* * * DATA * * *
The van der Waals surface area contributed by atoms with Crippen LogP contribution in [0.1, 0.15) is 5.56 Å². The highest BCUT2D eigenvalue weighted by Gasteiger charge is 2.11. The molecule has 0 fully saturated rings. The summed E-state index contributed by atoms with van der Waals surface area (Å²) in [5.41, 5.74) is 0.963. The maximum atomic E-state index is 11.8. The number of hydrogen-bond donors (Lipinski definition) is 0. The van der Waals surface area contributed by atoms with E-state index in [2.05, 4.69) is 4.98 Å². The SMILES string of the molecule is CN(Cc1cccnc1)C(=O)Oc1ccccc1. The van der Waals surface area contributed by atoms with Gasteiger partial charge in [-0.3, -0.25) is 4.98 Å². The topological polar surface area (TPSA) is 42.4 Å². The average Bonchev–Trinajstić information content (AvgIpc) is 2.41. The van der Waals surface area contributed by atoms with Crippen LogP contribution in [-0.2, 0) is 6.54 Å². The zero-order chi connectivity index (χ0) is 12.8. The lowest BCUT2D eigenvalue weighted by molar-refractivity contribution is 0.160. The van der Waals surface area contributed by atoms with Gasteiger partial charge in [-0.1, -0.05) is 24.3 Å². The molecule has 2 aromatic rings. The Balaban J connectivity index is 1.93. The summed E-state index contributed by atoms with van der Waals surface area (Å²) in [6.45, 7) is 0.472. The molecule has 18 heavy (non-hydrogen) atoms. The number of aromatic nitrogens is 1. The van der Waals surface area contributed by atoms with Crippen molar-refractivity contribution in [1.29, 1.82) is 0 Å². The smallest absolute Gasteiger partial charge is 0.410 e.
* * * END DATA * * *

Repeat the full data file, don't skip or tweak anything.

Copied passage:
The van der Waals surface area contributed by atoms with Crippen LogP contribution in [0.1, 0.15) is 5.56 Å². The highest BCUT2D eigenvalue weighted by Gasteiger charge is 2.11. The molecule has 0 fully saturated rings. The summed E-state index contributed by atoms with van der Waals surface area (Å²) in [5.41, 5.74) is 0.963. The maximum atomic E-state index is 11.8. The number of hydrogen-bond donors (Lipinski definition) is 0. The van der Waals surface area contributed by atoms with E-state index in [2.05, 4.69) is 4.98 Å². The SMILES string of the molecule is CN(Cc1cccnc1)C(=O)Oc1ccccc1. The van der Waals surface area contributed by atoms with Gasteiger partial charge in [-0.3, -0.25) is 4.98 Å². The topological polar surface area (TPSA) is 42.4 Å². The average Bonchev–Trinajstić information content (AvgIpc) is 2.41. The van der Waals surface area contributed by atoms with Crippen LogP contribution in [-0.2, 0) is 6.54 Å². The zero-order chi connectivity index (χ0) is 12.8. The lowest BCUT2D eigenvalue weighted by molar-refractivity contribution is 0.160. The van der Waals surface area contributed by atoms with Gasteiger partial charge in [-0.1, -0.05) is 24.3 Å². The molecule has 2 aromatic rings. The Balaban J connectivity index is 1.93. The summed E-state index contributed by atoms with van der Waals surface area (Å²) in [6.45, 7) is 0.472. The molecule has 18 heavy (non-hydrogen) atoms. The number of aromatic nitrogens is 1. The van der Waals surface area contributed by atoms with Crippen molar-refractivity contribution in [1.29, 1.82) is 0 Å². The smallest absolute Gasteiger partial charge is 0.410 e.